WA Board of Health considers giving health officials ability to involuntarily detain those who are unvaccinated

by mcardinal

Chris Lange, FISM News


The Washington State Board of Health will receive a briefing Wednesday from the state’s technical advisory group (TAG) on its findings concerning the possible implementation of COVID-19 vaccine requirements that would give health officials the ability to detain those who fail to comply with community health standards.

The Board will also consider implementing mandatory vaccination for children to attend school, as initially reported in The Post Millennial.

The state organization is reportedly looking to include COVID-19 in the state’s defined “Communicable and Certain Other Diseases,” which sanctions misdemeanor charges against residents who do not comply with public health orders, including vaccination requests, medical examination, testing, treatment, and counseling. Under current state law, health officers may enlist law enforcement to enforce involuntary isolation and quarantining on non-compliant individuals or groups.

In a Jan. 5 email, the Board stated that it “is proposing updating its rules to reflect current state law” including “proposed rule changes to chapter 246-100 WAC, Communicable and Certain Other Diseases, as published in WSR 21-20-127.” 

The state’s Communicable and Certain Other Diseases act’s “Procedures for isolation and quarantine” states:

At his or her sole discretion, a local health officer may issue an emergency detention order causing a person or group of persons to be immediately detained for purposes of isolation or quarantine in accordance with subsection (3) of this section, or may petition the superior court ex parte for an order to take the person or group of persons into involuntary detention for purposes of isolation or quarantine in accordance with subsection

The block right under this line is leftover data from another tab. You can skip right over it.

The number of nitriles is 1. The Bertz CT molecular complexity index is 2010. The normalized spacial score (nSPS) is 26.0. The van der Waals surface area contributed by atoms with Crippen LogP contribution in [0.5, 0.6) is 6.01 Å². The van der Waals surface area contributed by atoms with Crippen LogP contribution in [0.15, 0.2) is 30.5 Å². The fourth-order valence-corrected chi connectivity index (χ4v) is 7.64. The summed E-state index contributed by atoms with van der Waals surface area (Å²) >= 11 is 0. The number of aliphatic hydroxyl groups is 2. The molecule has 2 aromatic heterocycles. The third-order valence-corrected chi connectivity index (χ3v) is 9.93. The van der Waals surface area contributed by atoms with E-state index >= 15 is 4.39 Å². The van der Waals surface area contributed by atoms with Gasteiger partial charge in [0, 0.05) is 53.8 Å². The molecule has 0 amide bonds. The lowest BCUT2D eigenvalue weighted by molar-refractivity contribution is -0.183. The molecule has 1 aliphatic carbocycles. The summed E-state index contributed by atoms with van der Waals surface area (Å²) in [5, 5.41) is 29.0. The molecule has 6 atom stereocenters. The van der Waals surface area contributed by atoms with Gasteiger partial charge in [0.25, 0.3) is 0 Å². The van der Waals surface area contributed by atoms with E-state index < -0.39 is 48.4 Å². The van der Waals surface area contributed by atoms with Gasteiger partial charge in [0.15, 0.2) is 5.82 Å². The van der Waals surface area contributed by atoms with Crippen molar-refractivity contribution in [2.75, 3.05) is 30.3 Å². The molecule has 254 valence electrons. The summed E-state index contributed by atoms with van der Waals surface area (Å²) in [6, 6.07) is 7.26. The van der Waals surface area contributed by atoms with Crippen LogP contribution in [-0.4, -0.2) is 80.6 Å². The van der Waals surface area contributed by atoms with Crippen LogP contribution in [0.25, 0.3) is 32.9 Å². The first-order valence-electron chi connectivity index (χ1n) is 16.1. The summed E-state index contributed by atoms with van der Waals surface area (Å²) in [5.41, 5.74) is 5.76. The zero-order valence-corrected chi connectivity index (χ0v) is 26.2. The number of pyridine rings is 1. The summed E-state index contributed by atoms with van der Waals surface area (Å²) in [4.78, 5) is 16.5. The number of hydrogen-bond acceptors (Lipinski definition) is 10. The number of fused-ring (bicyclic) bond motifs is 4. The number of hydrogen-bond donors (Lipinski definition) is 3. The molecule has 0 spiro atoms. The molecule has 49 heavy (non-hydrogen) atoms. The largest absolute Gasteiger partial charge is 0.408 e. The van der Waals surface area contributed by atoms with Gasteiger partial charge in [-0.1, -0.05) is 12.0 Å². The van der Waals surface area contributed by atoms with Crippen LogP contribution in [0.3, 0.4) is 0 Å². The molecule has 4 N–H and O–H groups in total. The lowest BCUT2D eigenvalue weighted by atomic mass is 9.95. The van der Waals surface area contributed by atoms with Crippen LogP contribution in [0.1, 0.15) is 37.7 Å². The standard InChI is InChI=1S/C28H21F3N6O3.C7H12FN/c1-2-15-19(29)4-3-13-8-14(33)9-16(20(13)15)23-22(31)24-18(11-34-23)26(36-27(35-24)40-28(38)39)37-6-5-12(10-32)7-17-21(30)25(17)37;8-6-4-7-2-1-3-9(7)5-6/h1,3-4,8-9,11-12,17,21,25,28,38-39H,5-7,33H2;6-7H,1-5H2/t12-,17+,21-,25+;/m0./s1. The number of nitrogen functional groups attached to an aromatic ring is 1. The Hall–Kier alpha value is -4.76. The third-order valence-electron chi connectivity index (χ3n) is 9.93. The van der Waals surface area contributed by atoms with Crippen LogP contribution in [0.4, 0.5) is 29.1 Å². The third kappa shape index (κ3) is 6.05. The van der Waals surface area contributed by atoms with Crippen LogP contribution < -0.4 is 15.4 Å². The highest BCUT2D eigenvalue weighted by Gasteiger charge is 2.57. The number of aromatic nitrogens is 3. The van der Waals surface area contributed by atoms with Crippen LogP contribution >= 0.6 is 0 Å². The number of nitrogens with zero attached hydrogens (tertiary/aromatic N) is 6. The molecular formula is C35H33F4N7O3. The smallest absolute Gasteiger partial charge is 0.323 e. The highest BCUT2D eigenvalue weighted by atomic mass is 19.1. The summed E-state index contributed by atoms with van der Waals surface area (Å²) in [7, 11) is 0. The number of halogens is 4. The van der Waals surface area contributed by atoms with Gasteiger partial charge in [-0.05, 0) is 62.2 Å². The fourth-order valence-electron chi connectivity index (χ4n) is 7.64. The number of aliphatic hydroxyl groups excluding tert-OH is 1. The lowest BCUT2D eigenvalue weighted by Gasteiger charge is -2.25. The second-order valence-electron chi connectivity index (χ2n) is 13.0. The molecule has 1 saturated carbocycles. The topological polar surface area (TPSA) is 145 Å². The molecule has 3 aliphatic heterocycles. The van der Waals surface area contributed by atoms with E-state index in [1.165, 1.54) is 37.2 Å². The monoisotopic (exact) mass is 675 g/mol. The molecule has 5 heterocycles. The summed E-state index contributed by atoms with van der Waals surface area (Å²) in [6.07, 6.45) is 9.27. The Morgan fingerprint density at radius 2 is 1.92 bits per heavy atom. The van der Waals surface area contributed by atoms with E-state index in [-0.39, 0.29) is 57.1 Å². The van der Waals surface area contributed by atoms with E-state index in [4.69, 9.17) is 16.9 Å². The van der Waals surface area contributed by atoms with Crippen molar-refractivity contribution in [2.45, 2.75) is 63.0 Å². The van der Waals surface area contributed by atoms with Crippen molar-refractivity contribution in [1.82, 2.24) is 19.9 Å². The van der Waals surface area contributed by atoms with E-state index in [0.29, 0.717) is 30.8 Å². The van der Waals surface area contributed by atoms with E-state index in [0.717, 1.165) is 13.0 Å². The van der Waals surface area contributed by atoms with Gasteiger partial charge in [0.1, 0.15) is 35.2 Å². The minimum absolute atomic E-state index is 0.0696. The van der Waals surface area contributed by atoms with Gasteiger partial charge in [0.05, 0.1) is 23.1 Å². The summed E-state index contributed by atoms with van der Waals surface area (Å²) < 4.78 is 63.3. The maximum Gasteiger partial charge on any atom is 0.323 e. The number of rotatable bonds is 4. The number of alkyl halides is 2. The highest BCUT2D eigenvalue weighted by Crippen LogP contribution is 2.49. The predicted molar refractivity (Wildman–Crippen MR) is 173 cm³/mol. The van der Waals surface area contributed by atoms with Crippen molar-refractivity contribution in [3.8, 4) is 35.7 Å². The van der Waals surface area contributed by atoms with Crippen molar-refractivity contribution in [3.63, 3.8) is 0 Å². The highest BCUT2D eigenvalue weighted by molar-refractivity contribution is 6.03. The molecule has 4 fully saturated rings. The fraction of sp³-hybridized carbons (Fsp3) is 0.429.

The protocol requires proof that residents subject to detention refused “requests for medical examination, testing, treatment, counseling, vaccination, decontamination of persons or animals, isolation, quarantine and inspection and closure of facilities.” Health officials are authorized to “invoke the powers of police officers, sheriffs, constables, and all other officers and employees of any political subdivisions within the jurisdiction of the health department to enforce immediately orders given to effectuate the purposes of this section in accordance with the provisions of RCW 43.20.050(4) and 70.05.120.”

The emergency detention order legalizes the involuntary isolation and detainment of citizens who refuse or fail to comply with vaccine mandates for up to 10 days, which a judge can extend to a maximum of 30 days. The order includes non-residents, such as travelers.

The DOH currently operates an isolation and quarantine facility in Centralia, Washington which officials say is a voluntary isolation center serving “infected people in the state who don’t fall under jurisdiction of any specific county,” according to Centralia’s Chronicle. The DOH has come under fire for failing to coordinate the establishment of the site with local officials and for not disclosing details about the facility’s occupants. 

The DOH in September began recruiting applicants for a newly-created unit called the “Isolation and Quarantine Strike Team,” offering a monthly salary ranging from $3,294 to $4,286.